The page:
8 hours ago, Gerald Boggs said:

So for me to stop and play, requires me to turn down work, and turning down work is the same as turning down money

That's a matter of perspective. Just because it's not filling an order that is waiting, doesn't mean that it isn't a potential income source. I choose to think of those "fun" projects as an investment in myself.

8 hours ago, Gerald Boggs said:

but  why change what I'm doing

When I was taking business management courses in my last college go 'round, I read an interesting quote that really stuck with me: Sometimes in order to grow and expand we have to stop doing what made us successful in the first place.

9 hours ago, Gerald Boggs said:

I've already maximized the return on them, so doing anything more to them would reduce the return. 

That depends on how much you can charge. You seem to already know that there's a ceiling to what you can charge. I find that perplexing.

So far, from my point of view, I find very few pros and too many cons for me to even consider the idea of doing production work as a smith. I have a fb friend that used to be a framer on one of the crews I worked a long time ago. We reconnected after he left construction and entered the artisan business. He used to do all sorts of stuff, wood, metal, furniture, whatever he felt like. He had a motto: I make what I want to make. If you like it that's great, if not, that's OK too.

He now has an Etsy store: https://www.instagram.com/_chatfields/

And a fb Page: https://www.facebook.com/jay.chatfield.52

He is still making whatever he wants, and selling it too. 

 

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10 hours ago, Gerald Boggs said:

And here's the grill drawing:  https://www.calsmith.org/Level-III#level3_img1

CBA education page with more stuff:  https://www.calsmith.org/Level-III

The grill is actually from a gate panel in the Cosara gate design book with a couple of embellishments.  Gate 5014 http://www.bamsite.org/books/WROUGHT IRONWORK GATES PART 2_tcm2-18928.pdf

Thanks Gerald 

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Oh, it should be remembered, the intent of the grill isn't just in the making, but also in how.  It must be done by hand and if you were ever to present it to CBA, you also need to show the tools you forged to make it.  I was lucky in that I was Mark Aspery's assistant doing an eight week course at Penland.  The class was a compressed version of a two year training program with the final pieces being the grill and a gate.  We did a lot of various projects to develop specific skills, and along the way, forged all the tooling for the grill. (we never did get to the gate)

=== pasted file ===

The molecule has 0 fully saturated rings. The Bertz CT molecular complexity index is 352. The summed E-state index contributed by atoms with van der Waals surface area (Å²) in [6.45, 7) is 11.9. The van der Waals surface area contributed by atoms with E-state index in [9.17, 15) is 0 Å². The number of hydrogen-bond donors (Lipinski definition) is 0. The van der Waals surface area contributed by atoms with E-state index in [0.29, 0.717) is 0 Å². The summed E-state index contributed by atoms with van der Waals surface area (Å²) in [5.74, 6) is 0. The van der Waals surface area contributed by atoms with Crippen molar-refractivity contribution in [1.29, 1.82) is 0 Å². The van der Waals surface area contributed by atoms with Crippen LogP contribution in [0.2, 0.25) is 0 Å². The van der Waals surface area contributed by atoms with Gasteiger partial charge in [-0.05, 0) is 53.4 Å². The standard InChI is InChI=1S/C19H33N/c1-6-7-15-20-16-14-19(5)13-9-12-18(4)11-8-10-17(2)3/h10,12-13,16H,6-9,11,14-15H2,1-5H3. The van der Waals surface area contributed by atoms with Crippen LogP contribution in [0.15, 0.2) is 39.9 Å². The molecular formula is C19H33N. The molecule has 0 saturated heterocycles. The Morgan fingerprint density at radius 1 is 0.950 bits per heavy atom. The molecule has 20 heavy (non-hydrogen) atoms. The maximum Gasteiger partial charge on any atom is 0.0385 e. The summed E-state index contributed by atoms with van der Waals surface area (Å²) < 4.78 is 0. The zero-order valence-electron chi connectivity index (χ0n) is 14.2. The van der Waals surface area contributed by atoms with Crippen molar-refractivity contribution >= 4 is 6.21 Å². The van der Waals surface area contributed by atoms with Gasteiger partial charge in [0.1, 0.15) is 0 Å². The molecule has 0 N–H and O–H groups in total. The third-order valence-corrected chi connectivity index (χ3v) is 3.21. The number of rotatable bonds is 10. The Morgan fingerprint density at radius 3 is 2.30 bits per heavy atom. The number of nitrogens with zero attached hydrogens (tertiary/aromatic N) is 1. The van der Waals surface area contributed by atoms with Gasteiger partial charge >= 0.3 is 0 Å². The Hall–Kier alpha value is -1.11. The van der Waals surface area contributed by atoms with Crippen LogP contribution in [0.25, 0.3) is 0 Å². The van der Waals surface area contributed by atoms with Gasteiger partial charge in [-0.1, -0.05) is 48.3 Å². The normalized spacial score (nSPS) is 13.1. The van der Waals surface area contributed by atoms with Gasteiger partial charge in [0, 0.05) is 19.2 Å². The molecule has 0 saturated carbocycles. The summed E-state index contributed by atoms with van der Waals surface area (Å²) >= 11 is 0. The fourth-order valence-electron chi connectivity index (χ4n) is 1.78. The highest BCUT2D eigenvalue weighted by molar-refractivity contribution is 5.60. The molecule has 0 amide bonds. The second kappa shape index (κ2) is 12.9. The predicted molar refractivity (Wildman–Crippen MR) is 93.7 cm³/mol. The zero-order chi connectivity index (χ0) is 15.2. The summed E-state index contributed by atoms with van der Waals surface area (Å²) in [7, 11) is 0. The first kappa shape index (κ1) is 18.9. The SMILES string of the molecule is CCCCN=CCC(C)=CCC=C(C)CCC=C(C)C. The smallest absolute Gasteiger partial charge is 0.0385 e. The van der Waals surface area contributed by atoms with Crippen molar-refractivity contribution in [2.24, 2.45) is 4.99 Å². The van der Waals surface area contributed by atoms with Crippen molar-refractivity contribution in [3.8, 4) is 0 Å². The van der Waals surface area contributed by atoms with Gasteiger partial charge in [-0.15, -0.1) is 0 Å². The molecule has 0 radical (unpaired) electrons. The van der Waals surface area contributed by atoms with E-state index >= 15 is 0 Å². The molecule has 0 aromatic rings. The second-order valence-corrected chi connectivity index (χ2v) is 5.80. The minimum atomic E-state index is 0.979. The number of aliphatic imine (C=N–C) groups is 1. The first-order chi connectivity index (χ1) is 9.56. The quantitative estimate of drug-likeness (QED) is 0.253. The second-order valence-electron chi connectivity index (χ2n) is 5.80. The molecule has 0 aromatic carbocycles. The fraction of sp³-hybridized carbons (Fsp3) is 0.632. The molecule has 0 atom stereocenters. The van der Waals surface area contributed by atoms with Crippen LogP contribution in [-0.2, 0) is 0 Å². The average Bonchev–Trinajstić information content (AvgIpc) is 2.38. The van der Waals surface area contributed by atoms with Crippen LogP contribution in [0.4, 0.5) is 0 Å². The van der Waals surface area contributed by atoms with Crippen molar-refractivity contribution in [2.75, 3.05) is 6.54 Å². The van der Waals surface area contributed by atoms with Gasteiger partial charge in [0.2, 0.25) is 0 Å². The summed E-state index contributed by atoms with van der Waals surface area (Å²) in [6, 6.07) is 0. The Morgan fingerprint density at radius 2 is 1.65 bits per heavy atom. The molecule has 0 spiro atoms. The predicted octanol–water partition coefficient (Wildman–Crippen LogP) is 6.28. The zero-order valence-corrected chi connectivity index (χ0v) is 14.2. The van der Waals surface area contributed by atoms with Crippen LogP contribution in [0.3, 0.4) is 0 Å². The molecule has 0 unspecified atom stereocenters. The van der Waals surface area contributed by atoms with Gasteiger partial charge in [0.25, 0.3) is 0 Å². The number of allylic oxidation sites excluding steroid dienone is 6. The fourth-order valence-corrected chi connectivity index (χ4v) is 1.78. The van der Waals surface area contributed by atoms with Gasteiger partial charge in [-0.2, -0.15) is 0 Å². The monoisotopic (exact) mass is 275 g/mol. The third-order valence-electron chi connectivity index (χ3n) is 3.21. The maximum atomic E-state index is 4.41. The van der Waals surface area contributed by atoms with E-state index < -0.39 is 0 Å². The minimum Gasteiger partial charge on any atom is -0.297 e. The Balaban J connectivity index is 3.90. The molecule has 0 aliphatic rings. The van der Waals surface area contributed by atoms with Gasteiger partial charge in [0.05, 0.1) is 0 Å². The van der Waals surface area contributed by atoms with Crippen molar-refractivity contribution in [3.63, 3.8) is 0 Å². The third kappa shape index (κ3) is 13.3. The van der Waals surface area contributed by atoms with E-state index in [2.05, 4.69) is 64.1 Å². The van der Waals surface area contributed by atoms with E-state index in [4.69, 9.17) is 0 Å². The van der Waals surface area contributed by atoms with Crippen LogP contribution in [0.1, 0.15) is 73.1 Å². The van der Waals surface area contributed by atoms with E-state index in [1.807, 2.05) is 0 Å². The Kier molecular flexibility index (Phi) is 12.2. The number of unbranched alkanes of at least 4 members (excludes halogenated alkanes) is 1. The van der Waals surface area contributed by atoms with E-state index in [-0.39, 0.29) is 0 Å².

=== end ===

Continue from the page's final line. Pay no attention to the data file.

Edited by Gerald Boggs

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9 hours ago, Joshua States said:

When I was taking business management courses in my last college go 'round, I read an interesting quote that really stuck with me: Sometimes in order to grow and expand we have to stop doing what made us successful in the first place.

That depends on how much you can charge. You seem to already know that there's a ceiling to what you can charge. I find that perplexing.

 

You're still operating under assumptions.  I neither need or want to expand.  I've actually reduced my on-line footprint to have some control of the number of orders I receive, at one time I was over 800,000 on google.  Damn, never mind that last, "Gerald Boggs blacksmith" is getting 1,900,000 results.  I'm currently 3-4 weeks out on orders, the last thing I want to do is grow. 

It's not a matter of ceiling, but rather an understanding of my market and the application of the formula: time, effort, return.

But why do you think I'm asking for advice?

 

 

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I don't think you are asking for advice. I'm just trying to have the conversation. I'm just offering a different point of view. If you find that offensive, I will gracefully bow out.

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I hate to go to what seems obvious as a suggestion, because I might appear a bit dense but here I go. 

Is it possible that you could start to transition your products to more expensive, therefore profitable, items and therefore be able to work "production" fewer hours for the same income? I looked at your store, and to be frank and honest, " yah, you make bottle openers, I get it". There is a lot of repetition in your site so no wonder that is what you sell. Use more of the space to present one-off custom pieces and advertise that you do that more strongly. Those custom orders will break the monotony and have a higher profit margin per hour.

Sorry if I am stating the obvious.